Just Another Day in America
I hesitated to write about the latest mass shooting, since I hadn’t even gotten around to writing about the one here just last week, about which I felt more qualified to comment. I guess the rule ought to be not to wait, because before you ever hit “publish” there will probably be a new one, perhaps suited to a timely update. I suppose if I dropped every other subject and wrote exclusively about mass slaughter, I’d have a fresh topic every other day, but why? Each one is different, but in the end they are all the same.
An unbalanced young white male with astonishingly easy access to a military-grade arsenal shoots up a bunch of people, the media swoop in, tearful survivors bemoan the senseless deaths, and we do absolutely nothing about it. Lather, rinse, repeat. Despite the unusually high number killed, and the fact that they were mostly children who lived in a posh suburb, I don’t expect Newtown to be any different. Sure enough, Louis Gohmert took to the airwaves with the helpful suggestion that the teacher ought to have pulled her M4 out of the chalk tray and blown the shooter’s head off. Seriously.
In a vain attempt to foster a conversation about what to any functioning democracy would be a pressing issue, Meet the Press contacted 31 pro-gun US Senators and all declined to appear, proving that, for all their empty bluster, gun nuts are too chicken to face David Gregory, who is approximately the journalistic equivalent of a golden retriever. Dowdy cocktailhag Dianne Feinstein boldly promised to introduce gun control legislation on day one of the next Congress, but anyone who thinks such a thing would ever pass the House probably also still puts out cookies for Santa.
In the end, such gestures prove less than empty; gun nuts respond by buying yet more, and more terrifying, guns, and those lush profits thus created are immediately funneled back to the NRA and ALEC, which continue to push for weaker laws and more gun ownership. The vicious cycle is well-established; even the vaguest hint at restricting, say, people with criminal backgrounds or mental illness from buying assault rifles leads immediately to a bonanza of sales, negating the value of any law going forward.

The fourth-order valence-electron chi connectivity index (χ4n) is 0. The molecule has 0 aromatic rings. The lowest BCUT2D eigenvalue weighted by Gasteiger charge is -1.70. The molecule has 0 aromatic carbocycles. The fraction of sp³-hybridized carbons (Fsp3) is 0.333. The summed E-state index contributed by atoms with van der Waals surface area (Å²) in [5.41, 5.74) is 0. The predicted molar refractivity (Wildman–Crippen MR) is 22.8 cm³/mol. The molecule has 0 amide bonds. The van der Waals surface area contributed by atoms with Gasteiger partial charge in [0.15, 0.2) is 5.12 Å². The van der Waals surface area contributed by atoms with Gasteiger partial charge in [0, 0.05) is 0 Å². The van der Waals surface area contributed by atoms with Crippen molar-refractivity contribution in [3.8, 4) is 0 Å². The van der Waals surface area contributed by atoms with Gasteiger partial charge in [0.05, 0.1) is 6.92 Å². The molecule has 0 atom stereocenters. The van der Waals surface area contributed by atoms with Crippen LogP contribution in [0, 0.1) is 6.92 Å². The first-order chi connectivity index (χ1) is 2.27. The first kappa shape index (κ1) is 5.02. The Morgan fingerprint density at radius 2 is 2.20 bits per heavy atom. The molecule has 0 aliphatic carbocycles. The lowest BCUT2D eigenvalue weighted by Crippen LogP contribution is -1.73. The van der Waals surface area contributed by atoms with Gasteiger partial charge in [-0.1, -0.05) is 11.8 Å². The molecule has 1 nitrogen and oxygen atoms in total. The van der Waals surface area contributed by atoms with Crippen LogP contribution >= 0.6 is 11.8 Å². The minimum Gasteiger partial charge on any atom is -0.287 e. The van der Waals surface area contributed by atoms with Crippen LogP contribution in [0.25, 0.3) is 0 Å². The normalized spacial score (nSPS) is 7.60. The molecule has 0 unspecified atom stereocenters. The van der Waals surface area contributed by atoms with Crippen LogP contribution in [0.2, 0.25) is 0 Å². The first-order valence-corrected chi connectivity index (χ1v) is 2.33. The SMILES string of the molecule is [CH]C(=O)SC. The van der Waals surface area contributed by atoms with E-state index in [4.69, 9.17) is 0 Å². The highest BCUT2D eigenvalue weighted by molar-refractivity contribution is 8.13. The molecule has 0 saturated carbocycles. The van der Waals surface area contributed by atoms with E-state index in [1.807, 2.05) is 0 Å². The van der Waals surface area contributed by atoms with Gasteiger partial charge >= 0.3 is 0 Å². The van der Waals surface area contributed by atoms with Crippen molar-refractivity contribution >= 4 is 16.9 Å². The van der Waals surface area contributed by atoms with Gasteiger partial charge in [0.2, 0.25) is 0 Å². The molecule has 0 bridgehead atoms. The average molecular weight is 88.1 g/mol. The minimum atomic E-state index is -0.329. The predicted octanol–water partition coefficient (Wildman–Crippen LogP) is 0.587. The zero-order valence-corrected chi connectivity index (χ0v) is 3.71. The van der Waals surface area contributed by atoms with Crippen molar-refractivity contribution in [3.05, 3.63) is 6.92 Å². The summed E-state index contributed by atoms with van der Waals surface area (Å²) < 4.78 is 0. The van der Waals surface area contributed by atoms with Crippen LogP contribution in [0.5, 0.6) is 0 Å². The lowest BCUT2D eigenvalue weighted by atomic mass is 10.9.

Although gun ownership has been shrinking for decades in the wider populace, those who do own guns tend to own many of them, a deranged fetish that has been proven to be hazardous to one’s health, as the shooter’s survivalist mother found out, but hard facts cannot penetrate their paranoia. Worse, they are awash in a culture of persecution fantasies and apocalyptic fever dreams, living in fear of things deeply unlikely to happen.
It is this dangerous mental state, relentlessly stoked by the gun lobby and right-wing politicians, that makes it unsurprising, if infuriating, that White House spokesman Jay Carney airily dismissed any notion that this particular tragedy, like all others before and presumably those to come, would be the right time to talk about gun control. Carney is acutely aware that his boss, for reasons too numerous to mention, is in no position to advance meaningful restrictions on guns. Half of Republicans don’t even think he was legitimately elected, and most will greet any such proposal as confirmation of years of NRA fearmongering. Obama has already set a record for Presidential death threats while loosening gun laws. Were he to attempt to actually tighten them, he could look forward to spending his second term under virtual house arrest.
In short, we have come to a point in this country of just leaving the barn door open, since the horses left so long ago. People who think that they will soon need to defend themselves against government tyranny and are stupid enough to think they stand an ice cube’s chance in hell against the world’s largest and most lethal military are deluded, yes, but they seem to comprise a plurality of armed Americans. That’s the problem. In an effort to make a fast buck, the gun industry has created a monster, and no number of slaughtered innocents will ever satisfy it.